TABLE-US-00001 TABLE 1a Representative compositions and physical properties of alkali aluminoborosilicate glasses described herein. A B C D E Composition Wt % Mole % Wt % Mole % Wt % Mole % Wt % Mole % Wt % Mole % SiO.sub.2 59.1 63.7 60.8 65.7 58.4 63.9 60.6 65.7 61.1 63.9 Al.sub.2O.sub.3 11.8 7.4 17.7 11.3 11.3 7.3 19.2 12.3 11.8 7.3 B.sub.2O.sub.3 17.7 16.4 11.9 11.1 17.3 16.3 9.7 9.1 18.1 16.3 Li.sub.2O 2.1 4.4 2.1 4.6 1.6 3.5 2.3 5.0 3.1 6.5 Na.sub.2O 6.9 7.1 5.9 6.2 2.8 3.0 6.3 6.6 5.9 6.0 K.sub.2O 1.5 1.0 1.6 1.1 8.6 6.0 1.9 1.3 -- -- B.sub.2O.sub.3/Al.sub.2O.sub.3 2.2 1.0 2.2 0.7 2.2 (mol %) .SIGMA.R.sub.2O (mol %) 12.1 11.9 12.5 12.9 12.5 .SIGMA.R.sub.2O/Al.sub.2O.sub.3 1.6 1.1 1.7 1.1 1.7 (mol %) Strain Point 457.degree. C. 486.degree. C. 457.degree. C. 506.degree. C. 465.degree. C. Anneal Point 496.degree. C. 532.degree. C. 497.degree. C. 555.degree. C. 501.degree. C. Softening Point 671.degree. C. 771.degree. C. 679.degree. C. 802.degree. C. 659.degree. C. CTE (.times.10.sup.-7/.degree. C.) 67.0 63.0 66.3 65.2 59.2 Density (g/cm.sup.3) 2.34 2.31 2.33 2.33 2.32 Temperature @ 1619.degree. 1409.degree. 1678.degree. 200P Liquidus 880.degree. C. <770.degree. C. 960.degree. C. Temperature Liquidus .sup. 2 MP .sup. 6 MP .sup. >6 MP viscosity IX properties 60:40 NaNO.sub.3/KNO.sub.3, 60:40 NaNO.sub.3/KNO.sub.3, (360.degree.-8 hr) (340.degree.-4 hr) DOL (.mu.m) 75 12 CS (MPa) 240 157 CT (MPa) 31 2.0 Indentation (not 500 500 (not 300 damage measured) measured) threshold load (g) - pre ion exchange (IX)

TABLE-US-00002 TABLE 1b Representative compositions and physical properties of the alkali aluminoborosilicate glasses described herein. F G H I Composition Wt % Mole % Wt % Mole % Wt % Mole % Wt % Mole % SiO.sub.2 60.5 65.7 61.7 65.7 61.8 65.7 62.5 65.7 Al.sub.2O.sub.3 19.2 12.3 19.6 12.3 19.7 12.3 16.7 10.3 B.sub.2O.sub.3 9.8 9.1 10.0 9.1 7.8 7.1 10.1 9.1 Li.sub.2O 2.3 5 3.3 7 3.3 7 3.3 7 Na.sub.2O 6.3 6.6 4.5 4.6 6.4 6.6 6.5 6.6 K.sub.2O 1.9 1.3 1.9 1.3 1.9 1.3 1.9 1.3 B.sub.2O.sub.3/Al.sub.2O.sub.3 (mol %) 0.74 0.74 0.58 0.88 .SIGMA.R.sub.2O (mol %) 12.9 12.9 14.9 14.9 .SIGMA.R.sub.2O/Al.sub.2O.sub.3 (mol %) 1.05 1.05 1.21 1.45 Strain Point 492.degree. C. 491.degree. C. 480.degree. C. 468.degree. C. Anneal Point 540.degree. C. 538.degree. C. 521.degree. C. 507.degree. C. Softening Point 785.degree. C. 786.degree. C. 731.degree. C. 691.degree. C. CTE (.times.10.sup.-7/.degree. C.) 66 62 70 69 Density (g/cm.sup.3) 2.334 2.327 2.261 2.369 Temperature @ 200P 1633.degree. C. 1608.degree. C. 1614.degree. C. 1544.degree. C. Liquidus Temperature 890.degree. C. 990.degree. C. 955.degree. C. 880.degree. C. Liquidus viscosity .sup. 6 MP .sup. 0.4 MP >20 MP .sup. 0.3 MP IX properties DOL (.mu.m) at 390.degree. C. in 294 270 245 265 NaNO.sub.3 for 10 h DOL (.mu.m) at 390.degree. C. in 294 270 245 240 60% KNO.sub.3/40% NaNO.sub.3 for 10 h Indentation damage threshold load (gf) Pre-IX 1000 1000 1000 500 Post-IX NaNO.sub.3 at 390.degree. C. for 10 h 3000 3000 3000 3000 60% KNO.sub.3/40% NaNO.sub.3 5000 7000 6000 6000 at 390.degree. C. for 10 h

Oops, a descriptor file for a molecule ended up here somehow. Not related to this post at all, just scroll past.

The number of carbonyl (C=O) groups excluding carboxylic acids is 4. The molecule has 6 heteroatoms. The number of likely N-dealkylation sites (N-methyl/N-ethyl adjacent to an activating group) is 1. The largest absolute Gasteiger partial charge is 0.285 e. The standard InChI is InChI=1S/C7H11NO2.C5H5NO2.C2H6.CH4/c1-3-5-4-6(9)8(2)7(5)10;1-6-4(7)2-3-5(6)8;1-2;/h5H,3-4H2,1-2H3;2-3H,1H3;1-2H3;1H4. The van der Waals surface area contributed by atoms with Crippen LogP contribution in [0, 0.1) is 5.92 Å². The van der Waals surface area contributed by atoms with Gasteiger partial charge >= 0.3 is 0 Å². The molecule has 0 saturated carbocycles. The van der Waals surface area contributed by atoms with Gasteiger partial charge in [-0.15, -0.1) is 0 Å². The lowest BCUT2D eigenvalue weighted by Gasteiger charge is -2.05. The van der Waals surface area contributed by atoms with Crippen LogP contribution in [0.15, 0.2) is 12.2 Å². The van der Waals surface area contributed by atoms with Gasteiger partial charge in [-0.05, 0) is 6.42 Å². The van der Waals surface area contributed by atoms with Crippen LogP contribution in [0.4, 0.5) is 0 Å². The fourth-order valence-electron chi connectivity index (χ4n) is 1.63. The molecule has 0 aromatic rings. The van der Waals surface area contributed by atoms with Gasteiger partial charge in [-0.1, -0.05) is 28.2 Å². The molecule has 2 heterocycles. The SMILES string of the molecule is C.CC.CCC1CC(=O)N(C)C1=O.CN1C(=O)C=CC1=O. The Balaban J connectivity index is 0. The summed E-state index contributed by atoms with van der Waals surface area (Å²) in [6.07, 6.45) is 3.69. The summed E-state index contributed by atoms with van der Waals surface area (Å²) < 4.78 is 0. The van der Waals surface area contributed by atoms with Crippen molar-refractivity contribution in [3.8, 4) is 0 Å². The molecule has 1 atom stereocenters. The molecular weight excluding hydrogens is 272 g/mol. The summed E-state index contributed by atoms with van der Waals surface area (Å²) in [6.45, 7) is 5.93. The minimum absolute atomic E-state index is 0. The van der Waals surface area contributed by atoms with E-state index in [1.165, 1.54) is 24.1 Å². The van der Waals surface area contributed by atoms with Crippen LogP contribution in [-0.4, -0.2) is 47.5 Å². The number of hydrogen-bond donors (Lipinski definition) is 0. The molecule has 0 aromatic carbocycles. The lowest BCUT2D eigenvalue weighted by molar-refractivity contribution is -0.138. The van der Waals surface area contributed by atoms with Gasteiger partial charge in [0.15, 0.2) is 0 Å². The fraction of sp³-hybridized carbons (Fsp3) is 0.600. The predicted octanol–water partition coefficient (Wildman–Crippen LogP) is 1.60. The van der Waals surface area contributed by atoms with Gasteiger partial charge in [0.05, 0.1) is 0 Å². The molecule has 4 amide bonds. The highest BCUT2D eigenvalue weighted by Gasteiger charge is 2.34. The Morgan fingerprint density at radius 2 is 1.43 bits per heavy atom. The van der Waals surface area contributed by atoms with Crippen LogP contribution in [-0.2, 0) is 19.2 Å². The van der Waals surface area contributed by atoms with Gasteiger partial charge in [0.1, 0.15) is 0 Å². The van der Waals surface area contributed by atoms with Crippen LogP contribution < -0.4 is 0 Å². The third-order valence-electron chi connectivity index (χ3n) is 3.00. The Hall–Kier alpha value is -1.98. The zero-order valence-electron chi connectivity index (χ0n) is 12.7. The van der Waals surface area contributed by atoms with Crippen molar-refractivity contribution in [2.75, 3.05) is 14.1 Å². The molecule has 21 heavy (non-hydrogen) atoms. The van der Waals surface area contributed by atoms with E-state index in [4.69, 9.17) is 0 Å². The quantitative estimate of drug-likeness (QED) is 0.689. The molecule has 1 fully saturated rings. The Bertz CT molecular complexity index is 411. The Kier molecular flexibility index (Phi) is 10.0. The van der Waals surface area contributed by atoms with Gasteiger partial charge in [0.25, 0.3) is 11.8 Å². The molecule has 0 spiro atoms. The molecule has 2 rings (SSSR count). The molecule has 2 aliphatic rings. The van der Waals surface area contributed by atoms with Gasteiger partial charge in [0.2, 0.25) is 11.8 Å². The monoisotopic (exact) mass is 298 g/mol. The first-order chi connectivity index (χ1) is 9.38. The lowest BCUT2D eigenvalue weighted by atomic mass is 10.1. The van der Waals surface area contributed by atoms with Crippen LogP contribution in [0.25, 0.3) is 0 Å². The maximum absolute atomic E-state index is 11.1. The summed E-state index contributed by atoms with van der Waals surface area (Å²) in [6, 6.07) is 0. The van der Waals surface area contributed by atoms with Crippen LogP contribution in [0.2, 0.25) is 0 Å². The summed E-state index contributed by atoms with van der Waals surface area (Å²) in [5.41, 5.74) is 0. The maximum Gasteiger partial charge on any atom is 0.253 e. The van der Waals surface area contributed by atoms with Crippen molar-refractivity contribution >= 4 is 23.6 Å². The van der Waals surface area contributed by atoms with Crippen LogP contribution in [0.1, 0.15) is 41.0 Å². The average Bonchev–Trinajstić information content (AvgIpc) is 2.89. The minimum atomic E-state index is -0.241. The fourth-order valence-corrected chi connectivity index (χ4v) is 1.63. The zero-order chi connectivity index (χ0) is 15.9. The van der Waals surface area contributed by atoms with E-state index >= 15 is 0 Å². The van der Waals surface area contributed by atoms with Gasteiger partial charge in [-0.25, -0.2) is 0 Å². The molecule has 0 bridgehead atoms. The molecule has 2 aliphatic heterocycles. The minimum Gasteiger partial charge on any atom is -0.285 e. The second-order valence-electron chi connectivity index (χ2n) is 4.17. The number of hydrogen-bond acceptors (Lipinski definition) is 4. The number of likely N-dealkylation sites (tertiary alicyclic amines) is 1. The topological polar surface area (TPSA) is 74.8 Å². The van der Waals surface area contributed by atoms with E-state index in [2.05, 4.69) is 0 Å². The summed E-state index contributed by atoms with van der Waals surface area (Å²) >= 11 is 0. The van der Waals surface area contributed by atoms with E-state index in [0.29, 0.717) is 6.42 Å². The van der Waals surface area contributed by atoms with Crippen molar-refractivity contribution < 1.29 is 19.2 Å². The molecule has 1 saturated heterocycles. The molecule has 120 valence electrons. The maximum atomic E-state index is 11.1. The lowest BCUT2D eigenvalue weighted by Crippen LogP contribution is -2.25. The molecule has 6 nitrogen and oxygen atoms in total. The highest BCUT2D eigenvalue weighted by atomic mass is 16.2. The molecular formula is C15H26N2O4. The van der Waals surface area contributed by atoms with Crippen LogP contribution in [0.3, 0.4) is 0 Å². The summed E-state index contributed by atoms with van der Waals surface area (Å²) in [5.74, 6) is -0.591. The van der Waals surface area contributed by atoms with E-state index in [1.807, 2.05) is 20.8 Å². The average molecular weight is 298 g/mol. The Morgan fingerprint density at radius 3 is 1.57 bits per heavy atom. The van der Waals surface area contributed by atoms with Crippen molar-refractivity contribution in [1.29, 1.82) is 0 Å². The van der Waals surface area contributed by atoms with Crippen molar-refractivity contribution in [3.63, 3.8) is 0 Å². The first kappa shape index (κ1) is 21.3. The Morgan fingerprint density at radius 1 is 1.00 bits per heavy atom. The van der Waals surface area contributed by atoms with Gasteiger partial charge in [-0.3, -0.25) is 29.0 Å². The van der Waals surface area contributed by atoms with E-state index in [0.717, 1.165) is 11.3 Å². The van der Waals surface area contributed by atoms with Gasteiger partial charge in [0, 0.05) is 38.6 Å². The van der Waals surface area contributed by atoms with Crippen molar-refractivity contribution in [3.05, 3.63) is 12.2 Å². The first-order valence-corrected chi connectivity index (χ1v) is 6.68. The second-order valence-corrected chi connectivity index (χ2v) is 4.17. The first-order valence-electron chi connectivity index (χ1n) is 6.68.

The ratio B.sub.2O.sub.3/Al.sub.2O.sub.3 in the alkali aluminoborosilicate glass has been found to be a factor in lowering the softening point of the glasses described herein. The softening points of the glasses listed in Table 1a are plotted as a function of the B.sub.2O.sub.3/Al.sub.2O.sub.3 molar ratio in FIG. 2. Based on high temperature viscosities and softening point data, 200 P temperatures (i.e., the temperature at which the glass has a viscosity of 200 poise) of less than 1600.degree. C. generally results in the glass softening points of less than 750.degree. C. As can be calculated from the linear regression curve analysis of the data shown FIG. 2, a B.sub.2O.sub.3/Al.sub.2O.sub.3 molar ratio of greater than 1.2 is necessary to achieve a softening point of less than 750.degree. C. for the alkali aluminoborosilicate glasses described herein.

The alkali aluminoborosilicate glasses described herein are more damage resistant than alkali aluminosilicate and soda-lime glasses. The intrinsically higher damage resistance of these alkali aluminoborosilicate glasses is associated with the lack of non-bridging oxygens in the structure. This intrinsic damage resistance is further improved by adding a compressive layer to the glass via ion exchange. Damage threshold loads obtained for various glasses before ion exchange (pre-IX) and after ion exchange (post-IX) are compared in FIG. 3. Alkali aluminosilicate and soda-lime glasses have damage thresholds before ion exchange of 100 g and 300 g, respectively, whereas the alkali aluminoborosilicate glasses described herein have pre-ion exchange damage thresholds of at least 500 g and, in some instances, at least 1000 g (see examples in tables). When strengthened by ion exchange, some embodiments of the alkali aluminoborosilicate glasses described herein exhibit damage thresholds as high as 7000 g. In contrast, ion exchanged soda-lime glass, having a depth of compressive layer of about 10 .mu.m and a compressive stress of about 650 MPa, reaches a maximum damage threshold of about 800 g. Damage thresholds as high as 5000 g can be achieved in ion exchanged alkali aluminosilicate glasses having a DOL of about 50 .mu.m and a compressive stress of about 750 MPa. By increasing the silica content and/or reducing the alumina concentration of the glasses described herein, the reactivity or degree of breakdown of zircon upon exposure to the glasses described herein can be reduced.